His dad and I been talking about doing something for his anxiety, but we had no idea what to do. The tools that been working for years were no longer working and the next step was medication. After seeing him paralyzed with fear knowing how much he loves soccer I had to make a decision.
The coach later came over and told me that Yaakov has enough skills to play, but there is probably a better fit for him. He told me to go ahead and take him to the following day practice with a team that was older, but a little less aggressive and see how he feels about it. The next day Yaakov was excited about being able to tryout and that the coaches saw that he could play will enough to be successful to tryout. But, that all changed when we got there and once again like the day before he started melting down. This time, I left the field to go run I came back forty five minutes later and he had not moved, but this time there was no coach to help him get over his anxiety. I told him to come to the car told him I’m done trying to help support him and that we are going home we will pack up his computer and he won’t be playing his video games and computers anymore. I know it’s harsh and I knew once again it was anxiety but I also knew he needed a big push to get him out on that field. He started crying he asked me to pray with him. I did, and then I sat in the car and cried as he went back out in the field.
After tryouts the coach came over with form and said he wanted Yaakov on the team. With the coach standing right there I felt it was important that Yaakov to say he wanted to play, so if another meltdown happen it was clear Yaakov want to play and I wasn’t making him. So I asked him, “do you want to play for Heritage?” He said, “yes.”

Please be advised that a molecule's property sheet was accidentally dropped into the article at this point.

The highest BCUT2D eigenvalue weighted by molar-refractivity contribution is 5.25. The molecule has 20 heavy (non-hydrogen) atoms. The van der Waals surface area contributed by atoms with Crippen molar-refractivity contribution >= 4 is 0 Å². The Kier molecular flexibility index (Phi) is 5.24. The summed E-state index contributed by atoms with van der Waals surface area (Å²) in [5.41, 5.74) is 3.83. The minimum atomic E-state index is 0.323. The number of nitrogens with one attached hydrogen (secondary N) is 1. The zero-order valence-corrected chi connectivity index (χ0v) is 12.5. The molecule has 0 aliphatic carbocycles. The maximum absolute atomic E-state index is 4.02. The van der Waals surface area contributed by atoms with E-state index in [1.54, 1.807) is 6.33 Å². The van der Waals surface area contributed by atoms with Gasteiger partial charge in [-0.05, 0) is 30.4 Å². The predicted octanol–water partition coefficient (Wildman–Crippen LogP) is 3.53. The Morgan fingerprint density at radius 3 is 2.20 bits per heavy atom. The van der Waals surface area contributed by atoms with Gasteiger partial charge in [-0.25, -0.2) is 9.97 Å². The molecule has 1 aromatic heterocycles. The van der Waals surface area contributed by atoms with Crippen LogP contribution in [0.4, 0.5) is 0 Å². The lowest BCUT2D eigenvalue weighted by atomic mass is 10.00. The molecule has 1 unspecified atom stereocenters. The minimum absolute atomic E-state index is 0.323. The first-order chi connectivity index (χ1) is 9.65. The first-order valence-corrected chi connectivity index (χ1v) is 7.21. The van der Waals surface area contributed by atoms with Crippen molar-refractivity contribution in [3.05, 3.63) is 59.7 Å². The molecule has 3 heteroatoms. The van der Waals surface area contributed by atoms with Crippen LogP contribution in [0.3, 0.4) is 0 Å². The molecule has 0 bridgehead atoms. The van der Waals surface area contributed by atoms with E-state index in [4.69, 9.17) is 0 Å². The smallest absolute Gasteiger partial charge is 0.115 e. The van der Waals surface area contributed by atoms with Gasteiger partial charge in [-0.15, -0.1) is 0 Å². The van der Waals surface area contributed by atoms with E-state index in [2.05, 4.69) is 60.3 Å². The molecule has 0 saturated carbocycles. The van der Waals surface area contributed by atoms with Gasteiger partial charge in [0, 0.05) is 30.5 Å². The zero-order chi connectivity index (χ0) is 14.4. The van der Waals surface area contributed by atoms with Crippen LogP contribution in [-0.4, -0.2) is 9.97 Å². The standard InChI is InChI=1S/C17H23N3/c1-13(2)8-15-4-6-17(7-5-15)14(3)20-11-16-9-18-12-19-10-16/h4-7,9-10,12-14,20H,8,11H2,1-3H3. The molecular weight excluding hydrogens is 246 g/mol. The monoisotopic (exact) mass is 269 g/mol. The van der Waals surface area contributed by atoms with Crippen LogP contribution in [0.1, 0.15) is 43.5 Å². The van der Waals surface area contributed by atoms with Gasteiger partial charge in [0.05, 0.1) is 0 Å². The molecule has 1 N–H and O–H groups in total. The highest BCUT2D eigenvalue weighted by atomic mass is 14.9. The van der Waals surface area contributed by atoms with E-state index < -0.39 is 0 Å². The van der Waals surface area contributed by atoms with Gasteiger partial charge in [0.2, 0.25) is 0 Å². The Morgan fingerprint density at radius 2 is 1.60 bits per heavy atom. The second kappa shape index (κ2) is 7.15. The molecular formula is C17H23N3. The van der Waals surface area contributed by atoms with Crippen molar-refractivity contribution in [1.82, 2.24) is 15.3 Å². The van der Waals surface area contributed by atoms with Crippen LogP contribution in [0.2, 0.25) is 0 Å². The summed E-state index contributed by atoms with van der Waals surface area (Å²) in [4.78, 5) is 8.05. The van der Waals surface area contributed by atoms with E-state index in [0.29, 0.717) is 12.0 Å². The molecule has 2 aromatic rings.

As we left the field, I told Yaakov that we’ve been considering putting you on medication for his anxiety. I asked him, “how do you feel about that?” He asked, “what does that mean and what will it do?” So I explained, “when things are bad and we use our tools like prayer, like hugs, taking deep breaths, and everything that has worked in the past is no longer working you possibly need more. A couple of these tools maybe medication and even some therapy. I also told him that fear, being scared, and nervous is all natural. As a Christian, I believe it is a way for us to check in with God and ask for help. But, with that being said when your anxiety is so bad and you can’t function God has given us other tools and that is having good doctors who can work with your symptoms”.
As all of you guys know of for my past post this was very hard for me because I’ve been so against medication for my children. Yet him hitting his teenage years, I’m realizing that he needs more tools than what I can give him, and my own fears cannot control his life. So another words I had to do exactly what I’ve been telling him to to do trust God and move on and get him help.
We did put him on medication and he’s been on in about 3 months now and I can honestly say it made a huge difference in our lives. It wasn’t too long after we put him on medicine that we lost his dog. And though we thought he was going to have a huge meltdown and there was a big possibility that the police would have to be called he said what he had to say, he cried and he is moving on. In June he had to have surgery; don’t get me wrong he was nervous, but he went in there with quick prayer and faced what was coming and did a wonderful job. I guess what I’m trying to say is there is a time and a place for medication and I’ve always thought that for other families. But it was very hard to accept that same reality with my own son. Yaakov cannot tell any difference, but with less meltdowns and less anxiety attacks our house is a little bit calmer. Yaakov is a little more at peace.
Lastly, I want to make it clear this not a blog post on preaching, or trying to put my beliefs on others. It isn’t how AiN staff or board members feel, but the writer’s own thoughts.